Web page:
CUNA Comment Letter

Proposed IRPS on Corporate Credit Union Chartering; RIN 3133-AD80

November 1, 2010

Ms. Mary Rupp
Secretary of the Board
National Credit Union Administration
1775 Duke St
Alexandria, VA 22314-3428

RE: Proposed IRPS on Corporate Credit Union Chartering; RIN 3133-AD80

Dear Ms. Rupp,

The Credit Union National Association (CUNA) appreciates the opportunity to comment on the National Credit Union Administration Board’s (Board’s) request for comment regarding its proposed Interpretive Ruling and Policy Statement (IRPS) that would establish guidance on the chartering of corporate federal credit unions. By way of background, CUNA is the largest credit union trade organization in the country, representing approximately 90 percent of our nation’s nearly 7,700 state and federal credit unions, which serve approximately 93 million members. This letter was developed under the auspices of CUNA’s Corporate Credit Union Next Steps Working Group, chaired by Terry West of VyStar Credit Union.

Discussion of CUNA’s Views

CUNA appreciates the Board’s initiative to address the current lack of guidance on the chartering of federal corporate credit unions as we think such guidance is important for developing and reorganizing corporate credit unions.

Generally, the proposed IRPS explains the requirements that must be met in seeking approval for a new corporate credit union and describes the standards the Board will use for evaluating charter applications. The proposal also provides a timeline of the application review process.

While we generally support the proposal, this letter discusses issues we believe need to be clarified and offers recommendations for improving the final IRPS that we request the Board consider.

Clarification Regarding the Number of Organizers

Under Section II, Subscribers, of the proposed IRPS, an organization wishing to submit a charter application for a new corporate credit union would need to be comprised of “[s]even or more natural person representatives of natural person credit unions”—referred to as “subscribers.” While there are no express requirements under the Federal Credit Union (FCU) Act for corporate credit union subscribers, as there are for natural person credit unions, we believe the proposed language regarding corporate credit union subscribers is consistent with the Act under 12 U.S.C. 17536 and 12 U.S.C. 1766. These sections respectively lay out the requirements for natural person credit union subscribers and clarify that rules and conditions that apply to natural person credit unions generally apply to corporate (central) credit unions.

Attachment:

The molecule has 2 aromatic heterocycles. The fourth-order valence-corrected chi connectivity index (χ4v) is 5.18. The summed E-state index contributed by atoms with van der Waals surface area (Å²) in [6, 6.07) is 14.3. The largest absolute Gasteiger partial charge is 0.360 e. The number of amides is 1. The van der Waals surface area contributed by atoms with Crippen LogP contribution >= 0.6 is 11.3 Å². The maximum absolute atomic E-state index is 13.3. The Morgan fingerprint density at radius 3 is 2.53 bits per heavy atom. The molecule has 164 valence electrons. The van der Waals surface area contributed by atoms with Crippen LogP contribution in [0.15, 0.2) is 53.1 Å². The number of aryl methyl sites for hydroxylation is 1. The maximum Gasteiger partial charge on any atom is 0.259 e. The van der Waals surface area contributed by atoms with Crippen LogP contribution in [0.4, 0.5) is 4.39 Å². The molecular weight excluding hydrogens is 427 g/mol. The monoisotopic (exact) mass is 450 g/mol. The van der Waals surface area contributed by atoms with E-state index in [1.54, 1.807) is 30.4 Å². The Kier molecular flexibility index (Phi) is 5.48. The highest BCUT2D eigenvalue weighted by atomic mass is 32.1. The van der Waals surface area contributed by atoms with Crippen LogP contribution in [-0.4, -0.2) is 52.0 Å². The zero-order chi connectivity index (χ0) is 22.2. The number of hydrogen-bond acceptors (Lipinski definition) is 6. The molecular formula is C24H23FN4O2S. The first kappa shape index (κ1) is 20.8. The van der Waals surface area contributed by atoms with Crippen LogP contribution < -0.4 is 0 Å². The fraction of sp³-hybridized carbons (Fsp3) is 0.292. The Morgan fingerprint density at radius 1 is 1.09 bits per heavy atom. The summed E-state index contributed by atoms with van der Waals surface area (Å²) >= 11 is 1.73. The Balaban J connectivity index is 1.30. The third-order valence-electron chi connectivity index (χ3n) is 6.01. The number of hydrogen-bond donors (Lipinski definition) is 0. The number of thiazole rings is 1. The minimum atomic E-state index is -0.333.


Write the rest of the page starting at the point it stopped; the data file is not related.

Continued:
However, we do think this section needs to be clarified, as it is unclear whether each natural person subscriber must represent a different natural person credit union. CUNA generally agrees with this interpretation, as we believe that requiring at least seven subscribers from at least seven different natural person credit unions is consistent with the provisions in Section III of the proposed IRPS regarding “Economic Advisability” and “Member Support.” However, we also think there should be some latitude on a case-by-case basis that the seven subscribers could, for example, represent fewer than seven natural person credit unions such as five, as long as the member support requirements are met.

To address this concern, the language of the proposal in Section II should be revised to state that a group of subscribers must include “[s]even or more natural person representatives of seven or more natural person credit unions, unless on a case-by-case basis as permitted by the Board, the subscribers may represent fewer than seven natural person credit unions.”